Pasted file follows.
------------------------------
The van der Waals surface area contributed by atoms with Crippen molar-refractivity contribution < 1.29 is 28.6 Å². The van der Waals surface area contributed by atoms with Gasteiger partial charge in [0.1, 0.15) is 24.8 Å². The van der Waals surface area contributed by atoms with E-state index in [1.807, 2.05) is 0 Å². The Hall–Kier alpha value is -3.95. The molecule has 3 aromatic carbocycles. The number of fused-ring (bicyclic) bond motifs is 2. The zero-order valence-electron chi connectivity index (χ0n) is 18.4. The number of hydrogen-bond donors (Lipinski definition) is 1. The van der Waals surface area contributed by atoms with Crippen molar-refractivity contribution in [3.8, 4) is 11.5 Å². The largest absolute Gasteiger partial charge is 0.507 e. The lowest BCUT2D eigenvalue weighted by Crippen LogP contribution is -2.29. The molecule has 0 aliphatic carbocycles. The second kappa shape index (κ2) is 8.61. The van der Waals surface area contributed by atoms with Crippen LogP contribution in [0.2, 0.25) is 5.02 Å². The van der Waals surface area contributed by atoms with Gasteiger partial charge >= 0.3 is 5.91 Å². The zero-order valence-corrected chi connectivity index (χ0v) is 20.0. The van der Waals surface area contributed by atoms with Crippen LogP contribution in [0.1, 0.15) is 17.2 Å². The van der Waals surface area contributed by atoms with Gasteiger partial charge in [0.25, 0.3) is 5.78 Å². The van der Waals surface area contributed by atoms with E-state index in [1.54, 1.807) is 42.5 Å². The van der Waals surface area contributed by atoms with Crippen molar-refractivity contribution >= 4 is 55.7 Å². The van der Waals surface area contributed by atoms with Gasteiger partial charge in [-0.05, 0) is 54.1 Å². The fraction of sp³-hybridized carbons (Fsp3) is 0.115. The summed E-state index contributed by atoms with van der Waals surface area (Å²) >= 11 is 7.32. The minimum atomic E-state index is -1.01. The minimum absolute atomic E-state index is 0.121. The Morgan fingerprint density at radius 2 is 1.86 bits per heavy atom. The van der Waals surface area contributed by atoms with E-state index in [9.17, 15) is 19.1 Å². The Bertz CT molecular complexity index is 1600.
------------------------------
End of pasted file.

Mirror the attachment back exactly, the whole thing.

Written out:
The van der Waals surface area contributed by atoms with Crippen molar-refractivity contribution < 1.29 is 28.6 Å². The van der Waals surface area contributed by atoms with Gasteiger partial charge in [0.1, 0.15) is 24.8 Å². The van der Waals surface area contributed by atoms with E-state index in [1.807, 2.05) is 0 Å². The Hall–Kier alpha value is -3.95. The molecule has 3 aromatic carbocycles. The number of fused-ring (bicyclic) bond motifs is 2. The zero-order valence-electron chi connectivity index (χ0n) is 18.4. The number of hydrogen-bond donors (Lipinski definition) is 1. The van der Waals surface area contributed by atoms with Crippen molar-refractivity contribution in [3.8, 4) is 11.5 Å². The largest absolute Gasteiger partial charge is 0.507 e. The lowest BCUT2D eigenvalue weighted by Crippen LogP contribution is -2.29. The molecule has 0 aliphatic carbocycles. The second kappa shape index (κ2) is 8.61. The van der Waals surface area contributed by atoms with Crippen LogP contribution in [0.2, 0.25) is 5.02 Å². The van der Waals surface area contributed by atoms with Gasteiger partial charge >= 0.3 is 5.91 Å². The zero-order valence-corrected chi connectivity index (χ0v) is 20.0. The van der Waals surface area contributed by atoms with Crippen LogP contribution in [0.1, 0.15) is 17.2 Å². The van der Waals surface area contributed by atoms with Gasteiger partial charge in [0.25, 0.3) is 5.78 Å². The van der Waals surface area contributed by atoms with E-state index in [1.54, 1.807) is 42.5 Å². The van der Waals surface area contributed by atoms with Crippen molar-refractivity contribution >= 4 is 55.7 Å². The van der Waals surface area contributed by atoms with Gasteiger partial charge in [-0.05, 0) is 54.1 Å². The fraction of sp³-hybridized carbons (Fsp3) is 0.115. The summed E-state index contributed by atoms with van der Waals surface area (Å²) >= 11 is 7.32. The minimum atomic E-state index is -1.01. The minimum absolute atomic E-state index is 0.121. The Morgan fingerprint density at radius 2 is 1.86 bits per heavy atom. The van der Waals surface area contributed by atoms with E-state index in [9.17, 15) is 19.1 Å². The Bertz CT molecular complexity index is 1600.